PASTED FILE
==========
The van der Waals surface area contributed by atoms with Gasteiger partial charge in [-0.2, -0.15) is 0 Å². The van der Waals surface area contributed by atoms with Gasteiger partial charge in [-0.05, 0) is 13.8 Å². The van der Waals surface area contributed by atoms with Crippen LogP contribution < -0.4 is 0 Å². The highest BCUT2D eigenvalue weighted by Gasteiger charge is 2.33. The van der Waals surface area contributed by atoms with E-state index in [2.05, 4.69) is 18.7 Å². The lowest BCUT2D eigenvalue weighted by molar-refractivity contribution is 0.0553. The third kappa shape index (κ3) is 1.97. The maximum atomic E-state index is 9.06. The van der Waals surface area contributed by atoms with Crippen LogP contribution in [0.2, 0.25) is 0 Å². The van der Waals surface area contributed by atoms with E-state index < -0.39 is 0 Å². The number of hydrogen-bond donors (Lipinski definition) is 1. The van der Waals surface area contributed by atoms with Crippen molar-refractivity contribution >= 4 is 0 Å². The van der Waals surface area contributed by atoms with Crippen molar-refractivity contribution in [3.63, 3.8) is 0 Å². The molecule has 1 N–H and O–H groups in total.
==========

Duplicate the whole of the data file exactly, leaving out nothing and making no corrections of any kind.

The van der Waals surface area contributed by atoms with Gasteiger partial charge in [-0.2, -0.15) is 0 Å². The van der Waals surface area contributed by atoms with Gasteiger partial charge in [-0.05, 0) is 13.8 Å². The van der Waals surface area contributed by atoms with Crippen LogP contribution < -0.4 is 0 Å². The highest BCUT2D eigenvalue weighted by Gasteiger charge is 2.33. The van der Waals surface area contributed by atoms with E-state index in [2.05, 4.69) is 18.7 Å². The lowest BCUT2D eigenvalue weighted by molar-refractivity contribution is 0.0553. The third kappa shape index (κ3) is 1.97. The maximum atomic E-state index is 9.06. The van der Waals surface area contributed by atoms with Crippen LogP contribution in [0.2, 0.25) is 0 Å². The van der Waals surface area contributed by atoms with E-state index < -0.39 is 0 Å². The number of hydrogen-bond donors (Lipinski definition) is 1. The van der Waals surface area contributed by atoms with Crippen molar-refractivity contribution >= 4 is 0 Å². The van der Waals surface area contributed by atoms with Crippen molar-refractivity contribution in [3.63, 3.8) is 0 Å². The molecule has 1 N–H and O–H groups in total.